Are you ready for the return of Master Chief? Sound off in the comments.

Crysis 3! It’s coming!

Last week I commented on the rumors that Crysis 3 was going to be unveiled, citing my hopes for a return to the jungle and sandbox gaming, as well as my excitement for seeing more for this series.

Well, it looks like those wishes were granted.

As you may have seen on numerous gaming news outlets, Crysis 3 has been officially revealed, along with new sceens and details on the game.

Crysis 3 will return players to the jungle of New York — not the concrete jungle, but the honest-to-goodness jungle. It seems as though Crysis 3 will be a mashup of both the urban and tropical settings from the previous games, creating a unique landscape to experience. According to the game’s website, New York has been encased in a “Nano Dome”, turning the city into a wilderness of grasslands, dense forests and canyons, and the subway system into a deep labyrinth of caves.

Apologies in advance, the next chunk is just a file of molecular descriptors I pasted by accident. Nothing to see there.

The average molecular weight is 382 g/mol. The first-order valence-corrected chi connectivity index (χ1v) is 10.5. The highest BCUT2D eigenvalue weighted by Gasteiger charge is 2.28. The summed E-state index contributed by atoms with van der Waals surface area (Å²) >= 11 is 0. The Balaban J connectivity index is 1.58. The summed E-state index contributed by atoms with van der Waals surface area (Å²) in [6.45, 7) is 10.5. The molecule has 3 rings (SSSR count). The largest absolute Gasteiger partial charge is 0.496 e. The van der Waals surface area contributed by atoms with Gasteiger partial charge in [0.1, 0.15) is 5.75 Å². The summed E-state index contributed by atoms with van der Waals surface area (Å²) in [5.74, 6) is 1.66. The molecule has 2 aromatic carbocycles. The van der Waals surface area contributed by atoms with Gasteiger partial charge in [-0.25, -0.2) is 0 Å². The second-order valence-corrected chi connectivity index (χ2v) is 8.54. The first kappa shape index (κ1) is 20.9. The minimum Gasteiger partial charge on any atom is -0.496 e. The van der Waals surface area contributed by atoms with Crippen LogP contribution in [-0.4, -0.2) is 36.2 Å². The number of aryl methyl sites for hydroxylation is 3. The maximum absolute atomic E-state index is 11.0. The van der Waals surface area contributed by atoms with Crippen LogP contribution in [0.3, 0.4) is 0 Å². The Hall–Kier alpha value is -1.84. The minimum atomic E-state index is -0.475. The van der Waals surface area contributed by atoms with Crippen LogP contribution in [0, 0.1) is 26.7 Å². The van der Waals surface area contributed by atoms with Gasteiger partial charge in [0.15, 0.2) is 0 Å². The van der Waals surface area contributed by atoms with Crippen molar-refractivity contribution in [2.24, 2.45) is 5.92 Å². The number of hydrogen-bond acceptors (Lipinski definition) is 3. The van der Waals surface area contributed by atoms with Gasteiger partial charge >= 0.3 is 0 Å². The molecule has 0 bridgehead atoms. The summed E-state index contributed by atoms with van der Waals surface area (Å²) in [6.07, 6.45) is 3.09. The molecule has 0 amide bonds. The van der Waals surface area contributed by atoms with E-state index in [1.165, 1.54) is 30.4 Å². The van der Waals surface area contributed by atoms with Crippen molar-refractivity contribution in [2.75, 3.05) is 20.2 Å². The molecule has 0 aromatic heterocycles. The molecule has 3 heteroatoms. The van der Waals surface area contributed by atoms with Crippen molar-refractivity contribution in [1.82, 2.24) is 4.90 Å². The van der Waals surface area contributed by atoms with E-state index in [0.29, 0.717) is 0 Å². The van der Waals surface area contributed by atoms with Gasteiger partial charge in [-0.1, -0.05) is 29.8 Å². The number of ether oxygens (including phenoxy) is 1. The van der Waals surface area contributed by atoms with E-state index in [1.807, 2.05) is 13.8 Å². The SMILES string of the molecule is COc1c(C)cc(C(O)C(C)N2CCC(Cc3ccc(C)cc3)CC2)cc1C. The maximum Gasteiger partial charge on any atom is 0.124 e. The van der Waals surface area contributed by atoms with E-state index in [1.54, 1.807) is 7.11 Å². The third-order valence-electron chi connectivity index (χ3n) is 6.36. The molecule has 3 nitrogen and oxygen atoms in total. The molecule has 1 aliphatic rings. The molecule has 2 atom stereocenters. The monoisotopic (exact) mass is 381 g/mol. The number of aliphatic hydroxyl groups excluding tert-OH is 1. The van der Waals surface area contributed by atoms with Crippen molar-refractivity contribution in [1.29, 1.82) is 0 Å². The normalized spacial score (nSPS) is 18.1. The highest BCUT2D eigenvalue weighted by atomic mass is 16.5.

“You’ll need to plan for any situation in the wreckage of the city. With the dome overhead and alien technology on the loose there’s no telling what challenges you’ll face. So, you better be ready to use every situation and environment to your advantage, because you won’t get a second chance. It’s a jungle out there.”

This new setting will combine the sandbox gameplay and tropical setting of the first Crysis, with the intense urban set pieces from its sequel. Players will take the role of Prophet (which is surprising given the event of Crysis 2), and will be armed with a high-tech bow, as well as Nano Suit abilities, and plenty of other weapons.

On top of that, Crysis 3 will be powered by Crytek’s new Cry Engine 3, promising to continue the series’ tradition of pushing graphics fidelity further, and with less hardware requirements.

Personally, I am extremely excited for this game, and it’s been a while since I’ve said that about a first person shooter. In fact, between Crysis 3 and Far Cry 3, I’ve actually become interested in the FPS genre once again.